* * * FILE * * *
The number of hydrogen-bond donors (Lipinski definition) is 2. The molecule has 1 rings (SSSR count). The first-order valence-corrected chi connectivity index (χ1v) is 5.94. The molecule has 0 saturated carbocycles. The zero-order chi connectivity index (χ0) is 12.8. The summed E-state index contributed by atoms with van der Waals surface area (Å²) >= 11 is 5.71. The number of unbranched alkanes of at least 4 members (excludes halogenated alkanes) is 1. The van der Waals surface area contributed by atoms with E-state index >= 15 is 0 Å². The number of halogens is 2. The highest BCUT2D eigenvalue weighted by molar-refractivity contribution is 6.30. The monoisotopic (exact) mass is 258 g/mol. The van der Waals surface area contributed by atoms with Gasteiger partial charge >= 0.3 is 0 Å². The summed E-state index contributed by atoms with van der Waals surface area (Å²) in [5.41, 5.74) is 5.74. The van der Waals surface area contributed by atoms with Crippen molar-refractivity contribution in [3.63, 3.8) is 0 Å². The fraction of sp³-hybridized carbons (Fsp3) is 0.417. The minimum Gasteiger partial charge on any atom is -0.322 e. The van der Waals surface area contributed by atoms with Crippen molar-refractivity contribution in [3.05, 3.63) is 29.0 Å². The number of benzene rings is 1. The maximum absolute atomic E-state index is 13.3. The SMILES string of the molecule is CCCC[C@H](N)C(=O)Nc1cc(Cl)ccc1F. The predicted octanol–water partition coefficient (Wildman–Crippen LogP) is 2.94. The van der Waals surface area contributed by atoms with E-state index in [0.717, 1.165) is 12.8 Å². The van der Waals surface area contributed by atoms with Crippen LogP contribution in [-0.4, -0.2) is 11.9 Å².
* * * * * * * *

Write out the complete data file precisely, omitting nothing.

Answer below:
The number of hydrogen-bond donors (Lipinski definition) is 2. The molecule has 1 rings (SSSR count). The first-order valence-corrected chi connectivity index (χ1v) is 5.94. The molecule has 0 saturated carbocycles. The zero-order chi connectivity index (χ0) is 12.8. The summed E-state index contributed by atoms with van der Waals surface area (Å²) >= 11 is 5.71. The number of unbranched alkanes of at least 4 members (excludes halogenated alkanes) is 1. The van der Waals surface area contributed by atoms with E-state index >= 15 is 0 Å². The number of halogens is 2. The highest BCUT2D eigenvalue weighted by molar-refractivity contribution is 6.30. The monoisotopic (exact) mass is 258 g/mol. The van der Waals surface area contributed by atoms with Gasteiger partial charge >= 0.3 is 0 Å². The summed E-state index contributed by atoms with van der Waals surface area (Å²) in [5.41, 5.74) is 5.74. The van der Waals surface area contributed by atoms with Crippen molar-refractivity contribution in [3.63, 3.8) is 0 Å². The fraction of sp³-hybridized carbons (Fsp3) is 0.417. The minimum Gasteiger partial charge on any atom is -0.322 e. The van der Waals surface area contributed by atoms with Crippen molar-refractivity contribution in [3.05, 3.63) is 29.0 Å². The number of benzene rings is 1. The maximum absolute atomic E-state index is 13.3. The SMILES string of the molecule is CCCC[C@H](N)C(=O)Nc1cc(Cl)ccc1F. The predicted octanol–water partition coefficient (Wildman–Crippen LogP) is 2.94. The van der Waals surface area contributed by atoms with E-state index in [0.717, 1.165) is 12.8 Å². The van der Waals surface area contributed by atoms with Crippen LogP contribution in [-0.4, -0.2) is 11.9 Å².